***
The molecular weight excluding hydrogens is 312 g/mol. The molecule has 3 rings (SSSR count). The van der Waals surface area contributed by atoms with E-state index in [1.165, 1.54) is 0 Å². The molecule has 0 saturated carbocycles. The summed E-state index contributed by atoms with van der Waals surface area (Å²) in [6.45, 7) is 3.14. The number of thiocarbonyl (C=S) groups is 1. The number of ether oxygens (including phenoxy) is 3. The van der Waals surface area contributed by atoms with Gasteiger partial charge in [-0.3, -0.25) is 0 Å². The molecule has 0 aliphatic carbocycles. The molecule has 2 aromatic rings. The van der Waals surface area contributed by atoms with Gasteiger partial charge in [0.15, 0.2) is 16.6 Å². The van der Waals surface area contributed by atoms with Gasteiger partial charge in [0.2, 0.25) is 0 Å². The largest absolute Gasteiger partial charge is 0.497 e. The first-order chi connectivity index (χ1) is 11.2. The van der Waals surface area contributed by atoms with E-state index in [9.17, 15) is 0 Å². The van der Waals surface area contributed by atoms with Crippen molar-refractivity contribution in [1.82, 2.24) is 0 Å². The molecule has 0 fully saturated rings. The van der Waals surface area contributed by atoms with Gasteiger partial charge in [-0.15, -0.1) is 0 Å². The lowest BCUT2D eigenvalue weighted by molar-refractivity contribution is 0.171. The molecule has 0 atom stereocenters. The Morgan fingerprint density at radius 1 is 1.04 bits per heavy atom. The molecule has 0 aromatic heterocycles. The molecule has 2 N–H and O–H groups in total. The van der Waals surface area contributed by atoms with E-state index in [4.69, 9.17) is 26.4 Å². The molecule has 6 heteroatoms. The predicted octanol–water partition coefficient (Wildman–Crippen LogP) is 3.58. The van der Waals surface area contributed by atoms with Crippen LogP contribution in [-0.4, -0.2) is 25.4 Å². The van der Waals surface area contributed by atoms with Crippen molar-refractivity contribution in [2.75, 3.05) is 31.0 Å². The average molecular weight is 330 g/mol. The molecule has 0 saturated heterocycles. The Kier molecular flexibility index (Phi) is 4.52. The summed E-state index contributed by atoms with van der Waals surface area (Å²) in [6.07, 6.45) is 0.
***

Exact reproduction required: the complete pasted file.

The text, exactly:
The molecular weight excluding hydrogens is 312 g/mol. The molecule has 3 rings (SSSR count). The van der Waals surface area contributed by atoms with E-state index in [1.165, 1.54) is 0 Å². The molecule has 0 saturated carbocycles. The summed E-state index contributed by atoms with van der Waals surface area (Å²) in [6.45, 7) is 3.14. The number of thiocarbonyl (C=S) groups is 1. The number of ether oxygens (including phenoxy) is 3. The van der Waals surface area contributed by atoms with Gasteiger partial charge in [-0.3, -0.25) is 0 Å². The molecule has 0 aliphatic carbocycles. The molecule has 2 aromatic rings. The van der Waals surface area contributed by atoms with Gasteiger partial charge in [0.15, 0.2) is 16.6 Å². The van der Waals surface area contributed by atoms with Gasteiger partial charge in [0.2, 0.25) is 0 Å². The largest absolute Gasteiger partial charge is 0.497 e. The first-order chi connectivity index (χ1) is 11.2. The van der Waals surface area contributed by atoms with E-state index in [9.17, 15) is 0 Å². The van der Waals surface area contributed by atoms with Crippen molar-refractivity contribution in [1.82, 2.24) is 0 Å². The molecule has 0 fully saturated rings. The van der Waals surface area contributed by atoms with Gasteiger partial charge in [-0.15, -0.1) is 0 Å². The lowest BCUT2D eigenvalue weighted by molar-refractivity contribution is 0.171. The molecule has 0 atom stereocenters. The Morgan fingerprint density at radius 1 is 1.04 bits per heavy atom. The molecule has 0 aromatic heterocycles. The molecule has 2 N–H and O–H groups in total. The van der Waals surface area contributed by atoms with E-state index in [4.69, 9.17) is 26.4 Å². The molecule has 6 heteroatoms. The predicted octanol–water partition coefficient (Wildman–Crippen LogP) is 3.58. The van der Waals surface area contributed by atoms with Crippen LogP contribution in [-0.4, -0.2) is 25.4 Å². The van der Waals surface area contributed by atoms with Crippen molar-refractivity contribution in [2.75, 3.05) is 31.0 Å². The average molecular weight is 330 g/mol. The molecule has 0 saturated heterocycles. The Kier molecular flexibility index (Phi) is 4.52. The summed E-state index contributed by atoms with van der Waals surface area (Å²) in [6.07, 6.45) is 0.